Awaiting the good, bad and ugly of the Gulf oil spill


The good, bad and ugly outdoors stories from 2010 begin and end with the Deepwater Horizon oil-rig disaster.

But instead of rehashing what happened, I prefer to look ahead in hopes of pointing out what could be good, bad and/or ugly in the wake of the leak.


There are many things we don’t know about how the oil affected species fishermen target and, perhaps more importantly, the things on which those fish feed.

In a couple of months, we should be able to get initial glimpses of the effects, if any, on brown shrimp, menhaden, blue crabs, bay anchovies, mullet and others. These are the forage species that were maturing in coastal estuaries when the Deepwater Horizon rig exploded, and those whose life cycles dictated they run the gauntlet of oil on their return to offshore spawning grounds.

Scientists will soon begin sampling these species, focusing primarily on shrimp and menhaden, which are considered bellwether species of the coastal food chain.

If that sampling turns up a significant reduction in numbers returning that can be traced to contact with the oil and/or some form of prevalent oil contamination, it could forewarn of uglier days ahead, possibly on a scale we can’t imagine.


Concerted federal, state and local efforts continue to ensure the public that Gulf seafood is safe to catch and eat and our beaches will be clean when spring break arrives.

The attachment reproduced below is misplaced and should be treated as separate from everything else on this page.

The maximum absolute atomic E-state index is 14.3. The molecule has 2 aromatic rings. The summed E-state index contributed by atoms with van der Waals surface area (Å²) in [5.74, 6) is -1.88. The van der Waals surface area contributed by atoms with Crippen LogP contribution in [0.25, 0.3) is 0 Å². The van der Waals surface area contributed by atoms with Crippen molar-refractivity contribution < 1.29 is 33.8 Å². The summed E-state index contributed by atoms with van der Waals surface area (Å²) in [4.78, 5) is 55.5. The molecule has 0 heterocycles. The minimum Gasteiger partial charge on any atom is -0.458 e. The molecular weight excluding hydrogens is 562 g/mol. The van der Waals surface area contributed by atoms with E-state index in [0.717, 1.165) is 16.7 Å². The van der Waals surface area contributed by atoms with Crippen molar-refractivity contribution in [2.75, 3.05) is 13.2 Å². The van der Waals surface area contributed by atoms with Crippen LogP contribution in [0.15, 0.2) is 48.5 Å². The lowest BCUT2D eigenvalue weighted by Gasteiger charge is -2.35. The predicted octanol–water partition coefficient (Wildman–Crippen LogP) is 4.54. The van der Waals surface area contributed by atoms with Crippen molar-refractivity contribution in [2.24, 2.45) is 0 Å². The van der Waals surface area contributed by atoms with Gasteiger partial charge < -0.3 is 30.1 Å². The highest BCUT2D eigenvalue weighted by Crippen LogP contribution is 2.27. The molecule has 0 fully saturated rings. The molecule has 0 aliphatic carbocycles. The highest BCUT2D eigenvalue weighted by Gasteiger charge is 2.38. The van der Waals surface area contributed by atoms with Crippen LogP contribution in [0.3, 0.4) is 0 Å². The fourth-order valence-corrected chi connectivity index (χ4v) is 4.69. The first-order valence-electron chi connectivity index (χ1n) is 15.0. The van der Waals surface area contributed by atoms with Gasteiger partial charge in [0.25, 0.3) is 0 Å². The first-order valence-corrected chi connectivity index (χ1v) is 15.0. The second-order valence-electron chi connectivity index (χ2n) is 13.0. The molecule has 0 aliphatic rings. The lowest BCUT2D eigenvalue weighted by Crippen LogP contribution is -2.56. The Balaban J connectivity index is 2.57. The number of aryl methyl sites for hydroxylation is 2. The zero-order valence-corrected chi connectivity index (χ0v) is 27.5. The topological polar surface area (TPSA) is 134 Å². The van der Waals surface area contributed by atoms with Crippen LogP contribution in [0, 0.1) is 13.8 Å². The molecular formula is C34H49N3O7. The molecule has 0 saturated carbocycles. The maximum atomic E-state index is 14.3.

While estimates vary wildly about how much oil remains, where it is and what will become of it, the worst thing that could happen to tarnish image-building efforts would be a large quantity of crude just showing up with a bunch of dead fish or shrimp or anything else floating in it.

Even small-scale oil-related contacts over time will be bad for coastal economies, which were proved as never before to be so reliant on the drawing cards of the Gulf’s natural resources and its inherent beauty.


If nothing else, the Deepwater Horizon tragedy opened a lot of eyes to the true aesthetic, commercial and recreational value of our coastal waters, everything that swims in them and every grain of sugar-white sand on the Gulf’s beaches.

Never again should they be taken for granted.

I believe greater protection, preservation and conservation efforts should be and will be made at all levels of government.

More importantly, I hope the threat to our waters and lands instilled in people all across the Gulf Coast a greater sense of ownership of where they live.

Many of us, including myself, homesteaded here primarily for those reasons. Not only do we enjoy the bounty found in the water and on the land, we understand the importance of defending and fighting for their preservation.

Hopefully, the threat of losing any part of what makes the Gulf Coast a great place to live, work and play will lead to greater daily appreciation for it and willingness to get involved in restorative efforts.

Contact Outdoors Editor Jeff Dute at His column appears Sundays in the Press-Register.

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Stuart H. Smith is an attorney based in New Orleans fighting major oil companies and other polluters.
Cooper Law Firm

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